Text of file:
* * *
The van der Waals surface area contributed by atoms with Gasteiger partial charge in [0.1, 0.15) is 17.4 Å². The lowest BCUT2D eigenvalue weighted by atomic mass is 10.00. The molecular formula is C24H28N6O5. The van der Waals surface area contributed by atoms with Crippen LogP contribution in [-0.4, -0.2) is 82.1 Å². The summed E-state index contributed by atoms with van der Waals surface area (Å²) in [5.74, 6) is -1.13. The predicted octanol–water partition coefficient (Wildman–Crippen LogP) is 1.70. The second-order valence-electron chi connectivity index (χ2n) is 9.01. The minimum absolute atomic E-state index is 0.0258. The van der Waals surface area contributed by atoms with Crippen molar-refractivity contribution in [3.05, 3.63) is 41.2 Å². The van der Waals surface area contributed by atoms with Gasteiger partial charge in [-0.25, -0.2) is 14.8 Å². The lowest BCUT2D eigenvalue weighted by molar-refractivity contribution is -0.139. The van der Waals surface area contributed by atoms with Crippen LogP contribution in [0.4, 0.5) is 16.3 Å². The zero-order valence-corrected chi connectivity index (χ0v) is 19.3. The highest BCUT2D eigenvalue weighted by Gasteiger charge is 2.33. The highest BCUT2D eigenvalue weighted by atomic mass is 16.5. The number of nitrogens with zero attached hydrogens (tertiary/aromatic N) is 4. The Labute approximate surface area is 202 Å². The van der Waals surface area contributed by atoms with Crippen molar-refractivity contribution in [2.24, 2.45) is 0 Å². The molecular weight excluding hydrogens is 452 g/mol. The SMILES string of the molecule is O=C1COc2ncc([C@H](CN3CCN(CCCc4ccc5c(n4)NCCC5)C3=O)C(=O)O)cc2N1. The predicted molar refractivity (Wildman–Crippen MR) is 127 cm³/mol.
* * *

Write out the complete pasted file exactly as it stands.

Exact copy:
The van der Waals surface area contributed by atoms with Gasteiger partial charge in [0.1, 0.15) is 17.4 Å². The lowest BCUT2D eigenvalue weighted by atomic mass is 10.00. The molecular formula is C24H28N6O5. The van der Waals surface area contributed by atoms with Crippen LogP contribution in [-0.4, -0.2) is 82.1 Å². The summed E-state index contributed by atoms with van der Waals surface area (Å²) in [5.74, 6) is -1.13. The predicted octanol–water partition coefficient (Wildman–Crippen LogP) is 1.70. The second-order valence-electron chi connectivity index (χ2n) is 9.01. The minimum absolute atomic E-state index is 0.0258. The van der Waals surface area contributed by atoms with Crippen molar-refractivity contribution in [3.05, 3.63) is 41.2 Å². The van der Waals surface area contributed by atoms with Gasteiger partial charge in [-0.25, -0.2) is 14.8 Å². The lowest BCUT2D eigenvalue weighted by molar-refractivity contribution is -0.139. The van der Waals surface area contributed by atoms with Crippen LogP contribution in [0.4, 0.5) is 16.3 Å². The zero-order valence-corrected chi connectivity index (χ0v) is 19.3. The highest BCUT2D eigenvalue weighted by Gasteiger charge is 2.33. The highest BCUT2D eigenvalue weighted by atomic mass is 16.5. The number of nitrogens with zero attached hydrogens (tertiary/aromatic N) is 4. The Labute approximate surface area is 202 Å². The van der Waals surface area contributed by atoms with Crippen molar-refractivity contribution in [2.24, 2.45) is 0 Å². The molecular weight excluding hydrogens is 452 g/mol. The SMILES string of the molecule is O=C1COc2ncc([C@H](CN3CCN(CCCc4ccc5c(n4)NCCC5)C3=O)C(=O)O)cc2N1. The predicted molar refractivity (Wildman–Crippen MR) is 127 cm³/mol.